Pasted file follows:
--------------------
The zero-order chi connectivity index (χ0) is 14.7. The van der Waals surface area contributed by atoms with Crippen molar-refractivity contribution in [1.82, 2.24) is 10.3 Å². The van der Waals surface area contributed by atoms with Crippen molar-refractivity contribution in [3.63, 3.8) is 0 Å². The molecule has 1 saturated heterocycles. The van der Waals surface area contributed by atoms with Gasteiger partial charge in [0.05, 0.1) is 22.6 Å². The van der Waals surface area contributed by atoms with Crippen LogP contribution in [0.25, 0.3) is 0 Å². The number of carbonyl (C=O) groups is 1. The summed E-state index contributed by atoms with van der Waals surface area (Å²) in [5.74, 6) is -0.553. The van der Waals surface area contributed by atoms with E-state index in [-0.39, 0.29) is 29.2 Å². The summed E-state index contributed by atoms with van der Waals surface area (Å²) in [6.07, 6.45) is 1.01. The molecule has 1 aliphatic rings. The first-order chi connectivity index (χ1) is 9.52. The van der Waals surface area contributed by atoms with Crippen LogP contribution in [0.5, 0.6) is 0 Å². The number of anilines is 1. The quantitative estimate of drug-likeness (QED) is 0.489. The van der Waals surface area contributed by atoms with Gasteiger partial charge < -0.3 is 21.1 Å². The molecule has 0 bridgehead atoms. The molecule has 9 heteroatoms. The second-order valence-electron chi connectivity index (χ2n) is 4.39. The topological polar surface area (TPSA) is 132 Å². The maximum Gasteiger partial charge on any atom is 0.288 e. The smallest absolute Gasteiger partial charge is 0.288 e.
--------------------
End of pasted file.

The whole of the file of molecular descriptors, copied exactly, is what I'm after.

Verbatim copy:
The zero-order chi connectivity index (χ0) is 14.7. The van der Waals surface area contributed by atoms with Crippen molar-refractivity contribution in [1.82, 2.24) is 10.3 Å². The van der Waals surface area contributed by atoms with Crippen molar-refractivity contribution in [3.63, 3.8) is 0 Å². The molecule has 1 saturated heterocycles. The van der Waals surface area contributed by atoms with Gasteiger partial charge in [0.05, 0.1) is 22.6 Å². The van der Waals surface area contributed by atoms with Crippen LogP contribution in [0.25, 0.3) is 0 Å². The number of carbonyl (C=O) groups is 1. The summed E-state index contributed by atoms with van der Waals surface area (Å²) in [5.74, 6) is -0.553. The van der Waals surface area contributed by atoms with E-state index in [-0.39, 0.29) is 29.2 Å². The summed E-state index contributed by atoms with van der Waals surface area (Å²) in [6.07, 6.45) is 1.01. The molecule has 1 aliphatic rings. The first-order chi connectivity index (χ1) is 9.52. The van der Waals surface area contributed by atoms with Crippen LogP contribution in [0.5, 0.6) is 0 Å². The number of anilines is 1. The quantitative estimate of drug-likeness (QED) is 0.489. The van der Waals surface area contributed by atoms with Gasteiger partial charge < -0.3 is 21.1 Å². The molecule has 0 bridgehead atoms. The molecule has 9 heteroatoms. The second-order valence-electron chi connectivity index (χ2n) is 4.39. The topological polar surface area (TPSA) is 132 Å². The maximum Gasteiger partial charge on any atom is 0.288 e. The smallest absolute Gasteiger partial charge is 0.288 e.